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Migration figures a vote of confidence in the Wellington Region

5 May 2017

PWT Wellington City Signs Woodward04

The recent net increase in migration to Wellington is good news, and a vote of confidence in the region’s economy, but - we need to invest to avoid pressure on infrastructure.

Hidden insights

Hidden in the recent Statistics New Zealand data released on net migration, was positive news for the Wellington region.

The figures showed, that in the last year (12 months to March 2017), the Wellington region received net inward migration of 3,914 people from overseas (includes returning New Zealanders). 

The increased migration into the Wellington region is a vote of confidence in the local economy. Fewer people are choosing to leave and more are settling here because they see an economic future in the region.

This will also help:

  • to fill skill gaps
  • stimulate economic activity
  • bring in capital and businesses
  • improve our international connectivity
  • enable critical mass for infrastructure and other services
  • keep the population young
  • add to Wellington's vibrancy

Room to grow

While immigration has been increasing nationally, Wellington has been slower to record an increase in net migration to the region.

Even now the Wellington region’s share of the increase in the national net migration is 5.4% – lower than what would be expected given the region makes up 10.5% of the country’s population, but it is growing steadily.

By way of comparison, Auckland’s share was just under half (49.7%) of the national net increase in migration.

What the figures highlight, is the challenge facing New Zealand is not that current migration is too high, but that it's too fast, and too concentrated in places like Auckland.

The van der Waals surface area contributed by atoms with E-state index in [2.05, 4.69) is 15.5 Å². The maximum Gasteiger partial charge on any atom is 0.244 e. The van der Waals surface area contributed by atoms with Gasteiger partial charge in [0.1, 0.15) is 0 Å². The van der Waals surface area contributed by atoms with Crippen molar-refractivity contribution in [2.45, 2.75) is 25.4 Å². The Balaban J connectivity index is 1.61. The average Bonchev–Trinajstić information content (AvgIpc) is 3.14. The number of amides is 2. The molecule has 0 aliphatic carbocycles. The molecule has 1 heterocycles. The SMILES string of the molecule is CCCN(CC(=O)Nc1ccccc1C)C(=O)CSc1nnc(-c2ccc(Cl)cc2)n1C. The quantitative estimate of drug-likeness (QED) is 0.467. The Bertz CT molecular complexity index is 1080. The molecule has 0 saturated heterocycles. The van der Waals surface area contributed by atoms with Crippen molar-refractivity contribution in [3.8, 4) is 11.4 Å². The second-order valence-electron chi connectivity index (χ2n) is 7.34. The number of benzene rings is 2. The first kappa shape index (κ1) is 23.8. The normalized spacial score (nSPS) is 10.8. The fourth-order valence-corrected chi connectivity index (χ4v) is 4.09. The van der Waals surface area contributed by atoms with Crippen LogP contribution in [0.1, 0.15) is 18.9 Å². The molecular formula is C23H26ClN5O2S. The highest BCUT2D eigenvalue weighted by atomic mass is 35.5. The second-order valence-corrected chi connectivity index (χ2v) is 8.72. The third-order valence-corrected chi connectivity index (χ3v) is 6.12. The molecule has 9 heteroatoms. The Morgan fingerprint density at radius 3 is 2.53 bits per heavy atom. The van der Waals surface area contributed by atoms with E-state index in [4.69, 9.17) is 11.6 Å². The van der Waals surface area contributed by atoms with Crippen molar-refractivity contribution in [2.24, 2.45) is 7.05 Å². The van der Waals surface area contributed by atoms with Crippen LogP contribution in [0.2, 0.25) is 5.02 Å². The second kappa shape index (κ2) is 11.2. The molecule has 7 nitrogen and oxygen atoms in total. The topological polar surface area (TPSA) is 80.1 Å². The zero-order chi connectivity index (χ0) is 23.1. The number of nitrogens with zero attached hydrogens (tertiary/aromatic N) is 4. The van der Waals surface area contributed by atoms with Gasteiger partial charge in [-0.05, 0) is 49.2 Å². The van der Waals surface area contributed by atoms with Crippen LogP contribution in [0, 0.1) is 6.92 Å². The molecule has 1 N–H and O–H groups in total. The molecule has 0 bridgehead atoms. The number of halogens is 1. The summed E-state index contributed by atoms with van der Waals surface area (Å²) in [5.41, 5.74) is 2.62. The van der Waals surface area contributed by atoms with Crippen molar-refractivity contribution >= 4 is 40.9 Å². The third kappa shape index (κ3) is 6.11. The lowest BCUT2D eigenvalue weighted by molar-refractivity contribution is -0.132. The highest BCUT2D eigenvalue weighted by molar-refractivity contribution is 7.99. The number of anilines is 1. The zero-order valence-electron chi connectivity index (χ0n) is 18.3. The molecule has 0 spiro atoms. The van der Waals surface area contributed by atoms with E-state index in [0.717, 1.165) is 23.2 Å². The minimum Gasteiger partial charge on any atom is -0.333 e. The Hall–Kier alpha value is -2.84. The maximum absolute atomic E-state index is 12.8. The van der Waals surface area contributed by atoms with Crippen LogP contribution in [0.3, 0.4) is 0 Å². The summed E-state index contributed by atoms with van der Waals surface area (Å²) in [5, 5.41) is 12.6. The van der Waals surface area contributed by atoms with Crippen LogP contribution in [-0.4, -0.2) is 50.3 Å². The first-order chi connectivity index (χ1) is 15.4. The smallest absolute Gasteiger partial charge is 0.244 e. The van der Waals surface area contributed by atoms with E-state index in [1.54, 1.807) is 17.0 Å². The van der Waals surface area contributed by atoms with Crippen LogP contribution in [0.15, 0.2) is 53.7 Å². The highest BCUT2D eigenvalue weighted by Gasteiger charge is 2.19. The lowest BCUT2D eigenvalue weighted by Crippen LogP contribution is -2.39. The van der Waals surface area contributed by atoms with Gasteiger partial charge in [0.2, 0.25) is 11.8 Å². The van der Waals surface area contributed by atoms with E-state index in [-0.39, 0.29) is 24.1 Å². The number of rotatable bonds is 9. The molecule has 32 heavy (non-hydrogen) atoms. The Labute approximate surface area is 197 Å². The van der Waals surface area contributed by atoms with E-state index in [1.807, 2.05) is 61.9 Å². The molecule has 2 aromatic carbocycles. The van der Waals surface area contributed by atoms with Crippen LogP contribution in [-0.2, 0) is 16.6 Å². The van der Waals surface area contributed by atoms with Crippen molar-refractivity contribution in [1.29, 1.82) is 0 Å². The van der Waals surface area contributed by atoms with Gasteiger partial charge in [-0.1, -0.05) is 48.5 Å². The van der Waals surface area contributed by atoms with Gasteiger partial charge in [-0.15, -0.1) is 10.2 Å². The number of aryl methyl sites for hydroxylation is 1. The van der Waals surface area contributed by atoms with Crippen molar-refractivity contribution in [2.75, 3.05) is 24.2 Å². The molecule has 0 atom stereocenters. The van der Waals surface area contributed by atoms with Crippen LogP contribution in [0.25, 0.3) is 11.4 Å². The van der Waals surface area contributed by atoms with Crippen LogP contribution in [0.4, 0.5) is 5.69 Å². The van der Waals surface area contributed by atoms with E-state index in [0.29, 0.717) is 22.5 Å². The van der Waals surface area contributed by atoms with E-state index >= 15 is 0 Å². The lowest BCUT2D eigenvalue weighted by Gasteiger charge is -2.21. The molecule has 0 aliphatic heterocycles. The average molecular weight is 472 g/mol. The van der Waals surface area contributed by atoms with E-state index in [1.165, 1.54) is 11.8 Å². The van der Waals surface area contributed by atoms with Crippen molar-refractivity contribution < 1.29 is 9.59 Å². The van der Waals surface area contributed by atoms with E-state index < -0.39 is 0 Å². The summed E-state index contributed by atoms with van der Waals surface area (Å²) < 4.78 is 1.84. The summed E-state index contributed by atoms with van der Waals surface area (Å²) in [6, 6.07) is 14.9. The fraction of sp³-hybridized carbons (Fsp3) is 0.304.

Spread benefits across New Zealand

There is little disagreement that the pressure migration is putting on Auckland’s housing market and infrastructure is detrimental for the city, and the country as a whole in the short term.

We need to:

  • look at ways to spread the benefits of migration across the country; which would help mitigate the downsides of migration that are being felt disproportionally in Auckland. 
  • promote centres outside of Auckland as viable destinations; for New Zealanders returning home, and non-New Zealanders who are choosing to live here.

Tweak migration points system

Spurred by unaffordable house prices and congested roads, a low number of migrants are already opting to relocate elsewhere in New Zealand. But, a tweak of the government’s migration points system could provide an additional nudge to encourage skilled migrants and entrepreneurs to choose to settle outside of Auckland.

While Auckland struggles with too much growth, many parts of New Zealand are facing shrinking and aging populations. These areas could benefit from new migrants, whether from other parts of New Zealand or beyond.

Given Wellington’s strengths, including being named the world's most liveable city by Deutsche Bank, and the fact it is an excellent alternative to Auckland for a similar range of skill sets, it is no surprise that Wellington is now reaping the benefits of increased migration.

Focus on infrastructure

Right now, we are fortunate the increasing net-number of people migrating to the region is not placing the same level of demand on our infrastructure, as it is in Auckland.

But, as rising house prices in the region indicate, this could change. So, however the election year 'migration debate' plays out nationally, in our region, we should be focused on ensuring we are investing in housing and other infrastructure. The Wellington City Council already have this underway in their Wellington Urban Growth plan.

Focusing on infrastructure investment, will ensure migration continues to benefit the local economy; by sustainably increasing the population, reversing the trend of an ageing population, creating more international connections and ensuring we have a critical mass of skilled workers here.

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